“500 Years of Protestantism, 1517–2017: Now What?”
Tal Howard, Chair in Christian Ethics at Valparaiso University
|2014 The Presence of the Past: How History, Memory, and Tradition Shape Our Lives|
A character in William Faulkner’s Requiem for a Nun famously utters the line, “The past is never dead. It’s not even past.” The 2014 Spring Symposium at Gordon College will take as its theme “the past” in its multifaceted complexity. At one level, the past is everything that has happened prior to the fleeting present. No one can fully understand it or act according to its lessons. But under the capacious category of the past, we might make some helpful distinctions: 1) history, what professional scholars tell us about the past; 2) tradition, the particular story of a certain family, institution, or other collective; and 3) memory, what an individual remembers about his or her own past—although we also often speak of “institutional memory” or “collective memory.” Our everyday experience is littered with references to the past: people are accused of standing on “the wrong side of history;” we appeal to times when things were better; the idea of “progress” presupposes historical knowledge; we associate certain decades—1950s, 1960s—with cultural moods or outlooks; we orient ourselves in light of past turning points, such as the “Fall of the Berlin Wall” or “9/11”…
The past exerts a strong claim on the imagination and identity of Christians, for our faith traces its roots to a particular event that happened in a faraway outpost of the Roman Empire. The recorded stories and letters associated with that event gave rise to the “New Testament,” but a “new testimony” profoundly tied to its older, Jewish roots. Ever since, Christian traditions have identified with and sought to carry forward the memory of this event.
|"Nelson Mandela, South Africa, and the Tribunal of History"|
Ivy George, Professor of Sociology at Gordon College
Artwork: Child's Play by Rosemary Scott-Fishburn '00
|2013 What is Beauty?
“One thing I have desired of the LORD,” the Psalmist writes, “That will I seek: That I may dwell in the house of the LORD All the days of my life, to behold the beauty of the LORD, And to inquire in His temple” (Psalm 27:4) “Beauty awakens the soul to act,” wrote Dante, while the American theologian Jonathan Edwards once mused of “the beauties that delight us but we can’t say why [when] we find ourselves pleased in the beholding of the violets, but we know not what secret regularity or harmony it is that creates that pleasure in our minds.” What, then, is this thing we call beauty?
|"Dove Descending: Tom Howard on T.S. Eliot's Four Quartets"|
|Tom Howard, Author and Professor Emeritus, St. John's Seminary, Boston Massachusetts|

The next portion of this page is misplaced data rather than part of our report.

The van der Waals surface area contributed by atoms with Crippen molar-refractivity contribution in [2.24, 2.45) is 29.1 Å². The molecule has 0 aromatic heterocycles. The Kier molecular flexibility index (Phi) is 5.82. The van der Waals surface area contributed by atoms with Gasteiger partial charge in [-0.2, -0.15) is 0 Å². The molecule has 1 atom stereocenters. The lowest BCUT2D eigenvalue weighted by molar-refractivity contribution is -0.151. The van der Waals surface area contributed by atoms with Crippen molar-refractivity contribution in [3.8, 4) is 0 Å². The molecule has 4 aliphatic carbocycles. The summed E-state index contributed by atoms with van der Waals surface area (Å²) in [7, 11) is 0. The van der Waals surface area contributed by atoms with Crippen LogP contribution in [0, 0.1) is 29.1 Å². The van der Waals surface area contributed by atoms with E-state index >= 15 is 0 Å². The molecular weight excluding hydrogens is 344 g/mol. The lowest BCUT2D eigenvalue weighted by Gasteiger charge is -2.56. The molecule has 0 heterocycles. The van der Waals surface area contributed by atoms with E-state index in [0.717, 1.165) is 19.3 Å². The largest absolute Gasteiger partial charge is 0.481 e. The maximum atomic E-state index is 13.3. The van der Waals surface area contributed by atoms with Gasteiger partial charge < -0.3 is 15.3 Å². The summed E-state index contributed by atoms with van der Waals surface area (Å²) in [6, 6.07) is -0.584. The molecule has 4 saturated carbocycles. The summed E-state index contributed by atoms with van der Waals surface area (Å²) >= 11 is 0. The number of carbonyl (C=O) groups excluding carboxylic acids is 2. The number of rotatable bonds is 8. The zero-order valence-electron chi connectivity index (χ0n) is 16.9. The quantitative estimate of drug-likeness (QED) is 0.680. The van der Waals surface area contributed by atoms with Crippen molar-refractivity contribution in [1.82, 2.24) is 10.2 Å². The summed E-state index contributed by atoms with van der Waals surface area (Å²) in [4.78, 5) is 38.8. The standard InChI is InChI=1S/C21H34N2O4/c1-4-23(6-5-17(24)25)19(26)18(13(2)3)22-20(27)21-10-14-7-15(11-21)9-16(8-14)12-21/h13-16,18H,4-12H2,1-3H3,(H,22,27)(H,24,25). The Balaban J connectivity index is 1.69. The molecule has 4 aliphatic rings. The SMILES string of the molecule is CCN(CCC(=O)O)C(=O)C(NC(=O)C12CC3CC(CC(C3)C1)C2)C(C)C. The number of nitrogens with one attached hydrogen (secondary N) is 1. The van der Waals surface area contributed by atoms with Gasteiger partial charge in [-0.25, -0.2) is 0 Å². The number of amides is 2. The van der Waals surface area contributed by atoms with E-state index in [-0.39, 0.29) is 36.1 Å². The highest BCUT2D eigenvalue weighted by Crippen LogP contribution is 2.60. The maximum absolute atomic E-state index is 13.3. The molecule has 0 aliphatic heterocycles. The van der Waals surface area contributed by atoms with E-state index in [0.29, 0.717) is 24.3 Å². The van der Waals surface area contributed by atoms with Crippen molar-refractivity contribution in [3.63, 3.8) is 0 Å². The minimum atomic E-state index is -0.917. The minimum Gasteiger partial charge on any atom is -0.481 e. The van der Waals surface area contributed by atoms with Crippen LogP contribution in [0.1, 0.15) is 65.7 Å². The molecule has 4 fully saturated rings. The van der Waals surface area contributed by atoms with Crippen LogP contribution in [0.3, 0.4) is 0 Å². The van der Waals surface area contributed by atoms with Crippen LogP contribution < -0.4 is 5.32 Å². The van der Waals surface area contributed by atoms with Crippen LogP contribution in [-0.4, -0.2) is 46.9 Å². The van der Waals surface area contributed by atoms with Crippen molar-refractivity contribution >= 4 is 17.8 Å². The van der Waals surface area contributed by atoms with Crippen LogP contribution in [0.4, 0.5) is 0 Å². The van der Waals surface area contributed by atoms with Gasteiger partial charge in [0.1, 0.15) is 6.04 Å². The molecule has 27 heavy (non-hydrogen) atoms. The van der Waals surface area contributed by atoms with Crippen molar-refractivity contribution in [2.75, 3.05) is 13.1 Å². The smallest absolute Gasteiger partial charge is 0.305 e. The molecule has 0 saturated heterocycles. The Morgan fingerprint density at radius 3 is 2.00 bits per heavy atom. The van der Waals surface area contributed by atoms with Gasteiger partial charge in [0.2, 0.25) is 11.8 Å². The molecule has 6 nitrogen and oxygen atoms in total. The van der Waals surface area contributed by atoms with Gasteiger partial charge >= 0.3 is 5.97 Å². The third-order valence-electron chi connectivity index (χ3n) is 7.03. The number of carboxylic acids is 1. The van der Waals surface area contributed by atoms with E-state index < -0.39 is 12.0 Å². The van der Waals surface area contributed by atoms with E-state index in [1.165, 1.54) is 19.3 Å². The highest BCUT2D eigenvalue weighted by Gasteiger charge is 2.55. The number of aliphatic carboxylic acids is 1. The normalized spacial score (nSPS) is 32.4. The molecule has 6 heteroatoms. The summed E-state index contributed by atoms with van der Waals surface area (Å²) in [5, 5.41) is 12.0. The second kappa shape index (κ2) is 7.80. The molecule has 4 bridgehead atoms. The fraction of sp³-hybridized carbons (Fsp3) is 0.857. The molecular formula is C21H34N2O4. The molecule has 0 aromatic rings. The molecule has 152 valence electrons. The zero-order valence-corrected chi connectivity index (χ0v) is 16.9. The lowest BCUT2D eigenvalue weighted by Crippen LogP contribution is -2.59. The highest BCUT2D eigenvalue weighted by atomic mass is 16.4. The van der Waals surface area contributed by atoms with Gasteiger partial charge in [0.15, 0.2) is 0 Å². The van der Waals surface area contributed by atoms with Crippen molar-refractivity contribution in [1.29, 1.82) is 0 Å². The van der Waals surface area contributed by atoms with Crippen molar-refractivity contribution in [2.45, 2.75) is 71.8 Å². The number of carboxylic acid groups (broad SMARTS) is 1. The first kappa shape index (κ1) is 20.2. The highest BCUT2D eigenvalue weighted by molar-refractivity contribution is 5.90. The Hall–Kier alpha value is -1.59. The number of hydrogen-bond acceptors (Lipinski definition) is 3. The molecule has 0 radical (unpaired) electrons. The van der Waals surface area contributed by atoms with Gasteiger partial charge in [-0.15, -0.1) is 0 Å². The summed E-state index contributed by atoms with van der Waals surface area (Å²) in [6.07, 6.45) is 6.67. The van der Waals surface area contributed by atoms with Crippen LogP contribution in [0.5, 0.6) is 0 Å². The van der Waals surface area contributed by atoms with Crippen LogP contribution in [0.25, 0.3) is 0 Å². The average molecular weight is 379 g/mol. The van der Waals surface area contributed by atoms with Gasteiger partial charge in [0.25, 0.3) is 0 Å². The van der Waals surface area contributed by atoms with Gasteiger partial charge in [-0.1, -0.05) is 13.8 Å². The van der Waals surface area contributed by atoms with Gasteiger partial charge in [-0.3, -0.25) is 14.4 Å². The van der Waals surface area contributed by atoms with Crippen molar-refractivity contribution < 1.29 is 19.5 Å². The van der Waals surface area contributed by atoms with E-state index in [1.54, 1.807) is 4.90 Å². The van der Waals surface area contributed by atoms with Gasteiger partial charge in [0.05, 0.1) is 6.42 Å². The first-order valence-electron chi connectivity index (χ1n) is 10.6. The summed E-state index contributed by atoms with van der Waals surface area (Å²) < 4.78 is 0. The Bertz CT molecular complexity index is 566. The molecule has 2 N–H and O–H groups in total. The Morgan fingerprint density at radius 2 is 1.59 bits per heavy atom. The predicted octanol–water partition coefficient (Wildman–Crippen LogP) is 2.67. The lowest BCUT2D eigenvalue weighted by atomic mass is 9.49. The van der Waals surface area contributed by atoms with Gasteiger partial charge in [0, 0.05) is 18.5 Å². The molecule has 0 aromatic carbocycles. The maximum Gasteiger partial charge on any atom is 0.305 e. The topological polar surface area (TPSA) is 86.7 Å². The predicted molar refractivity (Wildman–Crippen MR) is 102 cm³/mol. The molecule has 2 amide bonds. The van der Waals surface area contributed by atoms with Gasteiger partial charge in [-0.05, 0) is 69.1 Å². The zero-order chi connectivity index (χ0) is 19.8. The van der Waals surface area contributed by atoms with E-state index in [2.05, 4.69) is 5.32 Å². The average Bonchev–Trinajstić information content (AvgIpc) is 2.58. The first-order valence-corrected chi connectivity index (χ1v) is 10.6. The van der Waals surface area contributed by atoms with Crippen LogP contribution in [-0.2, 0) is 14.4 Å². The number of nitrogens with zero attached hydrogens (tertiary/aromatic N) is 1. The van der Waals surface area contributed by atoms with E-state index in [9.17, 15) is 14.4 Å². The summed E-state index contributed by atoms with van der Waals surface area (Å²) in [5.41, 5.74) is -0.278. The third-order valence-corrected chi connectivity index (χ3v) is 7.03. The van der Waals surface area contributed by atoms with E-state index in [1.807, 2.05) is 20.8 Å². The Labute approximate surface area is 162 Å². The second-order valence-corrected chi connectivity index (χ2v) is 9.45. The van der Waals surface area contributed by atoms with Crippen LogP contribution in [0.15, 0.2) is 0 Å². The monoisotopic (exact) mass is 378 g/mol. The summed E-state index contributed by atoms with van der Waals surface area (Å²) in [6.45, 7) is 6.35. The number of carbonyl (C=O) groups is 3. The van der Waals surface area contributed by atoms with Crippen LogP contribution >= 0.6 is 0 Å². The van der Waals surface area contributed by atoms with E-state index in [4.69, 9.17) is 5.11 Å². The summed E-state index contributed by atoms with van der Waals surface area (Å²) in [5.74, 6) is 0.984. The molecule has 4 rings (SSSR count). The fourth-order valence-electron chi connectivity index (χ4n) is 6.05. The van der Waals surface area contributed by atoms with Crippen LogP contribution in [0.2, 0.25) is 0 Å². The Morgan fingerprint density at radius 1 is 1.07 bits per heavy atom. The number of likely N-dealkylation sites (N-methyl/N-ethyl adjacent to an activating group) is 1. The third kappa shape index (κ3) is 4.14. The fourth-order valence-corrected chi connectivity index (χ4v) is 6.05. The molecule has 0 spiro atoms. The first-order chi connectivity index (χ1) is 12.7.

Artwork: Detail, Betrothed (from the series, Woman) ©2006 Bruce Herman
oil and alkyd resin with 23kt gold leaf on wood; 65 x 48"
collection of Walter and Darlene Hansen
|2012 Hope: Making All Things New|
In a time of leadership transition at Gordon College, in a time of worldwide economic and political uncertainty, in a time of immense future promises in the realms of medicine and biotechnology, what are we to make of the Christian virtue of hope?
Traditionally, hope has been understood as one of the three “theological virtues,” derived from I Corinthian 13: 13: “And now these three remain: faith, hope, love. But the greatest of these is love.” We know, then, that love is important, and, as a Protestant community, we know that faith (“faith alone”) is important . . . but what of hope? How do we think well about what the theologian N. T. Wright calls “the ultimate Christian hope” beyond our broken world and hope “for transformation, new possibilities in the present.” And what is the proper relationship between the ultimate and the penultimate? John Skillen, dean of European programs at Gordon College
|"The Virtue of Hope (and its Counterfeit Vices)"|
|John Skillen, dean of European programs at Gordon College|
2010 The Image of God: Who are we that God is mindful of us?
2009 Creation Care: The Challenges and Opportunities of the Ecological Crisis
2008 Shalom: The Right Order of Things
2007 Authenticity: To Know Truly and be Truly Known
2006 Peace, Justice and Reconciliation: Can You Have One Without the Other
2005 The Coming of Global Christianity: Turning the World Upside Down
2004 Vocation: Called to Make a Life-Called to Make a Difference
2003 Work and Play
2002 Seeds of Redemption: Evidences of Things Hoped For
2001 Body Talk: Embodiment as Blessing, Constraint, and Offense
2000 Who Is My Neighbor? Rights and Responsibilities at the Millennium
1999 Art at the Millennium: Makers and Consumers of Culture
1998 Money and Possessions: Greed or Generosity